This obituary is part of a series about people who have died in the coronavirus pandemic. Read about others here.
When Max Osceola Jr., was growing up in the Seminole Tribe of Florida, many of his fellow tribe members eked out a living raising cattle and working in tourism. In traditional Indian villages along the Tamiami Trail in the Everglades, Seminole women sold handmade crafts while the men wrestled alligators for amused tourists who put money in a cup.
Poverty was rampant. Educational opportunities were few. Most families on the tribe’s Hollywood Reservation lived in thatch-roofed huts known as chickees.
Mr. Osceola referred to this period, wryly, as “B.C.” — before casinos. In 1979, the tribe began operating high-stakes bingo on their land. Since winning a federal lawsuit in 1981 that upheld their right to operate legal gambling establishments, the tribe has become wealthy running casinos, hotels and restaurants.
Mr. Osceola’s life bridged those eras — “from the stone age to the space age,” as he often put it — and, in many ways, he was a key figure in bringing about the prosperity.
As an elected representative of the Seminole Tribal Council from 1985 through 2010, Mr. Osceola was “one of the tribe’s longest-serving and most powerful politicians,” according to the South Florida Sun-Sentinel. His adopted brother, James Billie, was the tribe’s longtime chairman.
He signed the gambling compact with the state of Florida and helped broker the $965 million purchase of Hard Rock International, the restaurant, casino and hotel chain that the Seminole Tribe bought in 2007.
When the deal was announced, Mr. Osceola expressed his delight.
“Our ancestors sold Manhattan for trinkets,” he told reporters. “We’re going to buy Manhattan back, one burger at a time.”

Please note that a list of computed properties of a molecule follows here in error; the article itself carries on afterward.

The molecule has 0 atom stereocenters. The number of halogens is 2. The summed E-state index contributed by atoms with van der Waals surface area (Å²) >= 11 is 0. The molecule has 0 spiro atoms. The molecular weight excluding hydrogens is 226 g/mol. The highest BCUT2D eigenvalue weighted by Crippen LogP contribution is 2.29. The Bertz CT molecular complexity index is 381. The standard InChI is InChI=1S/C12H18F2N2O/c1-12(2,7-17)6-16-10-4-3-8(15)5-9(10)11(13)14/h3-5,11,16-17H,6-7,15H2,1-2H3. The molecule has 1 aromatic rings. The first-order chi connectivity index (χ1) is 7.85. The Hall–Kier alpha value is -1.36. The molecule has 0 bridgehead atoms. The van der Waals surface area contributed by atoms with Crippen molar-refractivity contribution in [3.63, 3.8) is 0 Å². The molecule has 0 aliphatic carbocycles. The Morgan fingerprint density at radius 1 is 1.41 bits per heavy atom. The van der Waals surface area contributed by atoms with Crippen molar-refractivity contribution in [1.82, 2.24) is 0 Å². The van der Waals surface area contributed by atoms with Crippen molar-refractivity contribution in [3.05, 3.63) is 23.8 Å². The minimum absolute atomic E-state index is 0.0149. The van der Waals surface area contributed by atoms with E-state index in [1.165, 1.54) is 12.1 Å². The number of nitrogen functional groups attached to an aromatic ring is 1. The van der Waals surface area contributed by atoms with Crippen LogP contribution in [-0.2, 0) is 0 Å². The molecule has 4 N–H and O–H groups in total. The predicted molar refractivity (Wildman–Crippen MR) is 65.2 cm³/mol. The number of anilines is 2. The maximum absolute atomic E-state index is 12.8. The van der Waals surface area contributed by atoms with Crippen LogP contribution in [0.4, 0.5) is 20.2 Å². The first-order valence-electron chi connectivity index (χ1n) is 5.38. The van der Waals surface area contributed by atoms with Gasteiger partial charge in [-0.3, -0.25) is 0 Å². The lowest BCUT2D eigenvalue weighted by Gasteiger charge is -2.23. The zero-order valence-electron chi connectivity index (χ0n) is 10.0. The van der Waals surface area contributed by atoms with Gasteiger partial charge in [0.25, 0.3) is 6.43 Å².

Mr. Osceola died on Oct. 8 at a hospital in Weston, Fla. He was 70. The cause was complications of the coronavirus, his daughter Melissa Osceola DeMayo said.
For decades, Mr. Osceola was the public face of the Seminole tribe, and, within it, a father figure. He had a politician’s knack for remembering everyone he met, for being ready with a joke or question about their family, for making people feel heard.
Mr. Osceola could sit in a boardroom wearing a traditional ribbon shirt and be at ease with the contradiction that presented, if not the painful history of Native Americans in the United States. The Seminoles were unconquered, he liked to point out.
“He was such a proud member of the Seminole tribe,” Jim Allen, the chairman of Hard Rock International and the chief executive officer of Seminole Gaming, said in a phone interview. “But Max also understood the tribe had these great business opportunities in today’s world.”
Max Bill Osceola Jr. was born on Aug. 13, 1950, in Ft. Lauderdale. His father worked in construction and raised cattle. His mother, Laura May (Jumper) Osceola, was an interpreter for the tribe who spoke Creek, Mikasuki and English. She was the only woman in a delegation who drove to Washington in 1953 to argue for official tribal status and federal benefits. In 1957, the Seminole Tribe of Florida became federally recognized.
Mr. Osceola graduated from McArthur High School in Hollywood, Fla., and earned a bachelor’s degree in history and political science from the University of Miami as one of the first tribal members to graduate from college. During his council tenure, a scholarship was created to pay for college or vocational school for any tribal member.
Mr. Osceola’s business dealings were not without controversy. In 2007, the Sun-Sentinel published a story saying he owed the I.R.S. nearly $1 million in back taxes. He also owed the tribe $227,000 for cigarettes he sold at tax-free smoke shops he ran in the 1990s.
The article quoted a tribal official saying the cigarette matter was being resolved between the parties. As for the unpaid taxes, Mr. Osceola sounded less than contrite.
“I don’t think Native Americans even had the word tax in their language,” he told the newspaper.
In addition to his daughter, Mr. Osceola is survived by his wife, Marge Osceola; his sons, Max Osceola III and Jeff Pelage; another daughter, Meaghan Osceola; a sister, Sharon Osceola; brothers James Billie, Lawrence Osceola, Mitch Osceola and Steve Osceola; and seven grandchildren.
When it came to making decisions for the Seminole tribe, Mr. Osceola thought generations ahead, his family said. He himself lived in the moment.
“That was him,” Melissa Osceola DeMayo said. “He was happy to be here in the world.”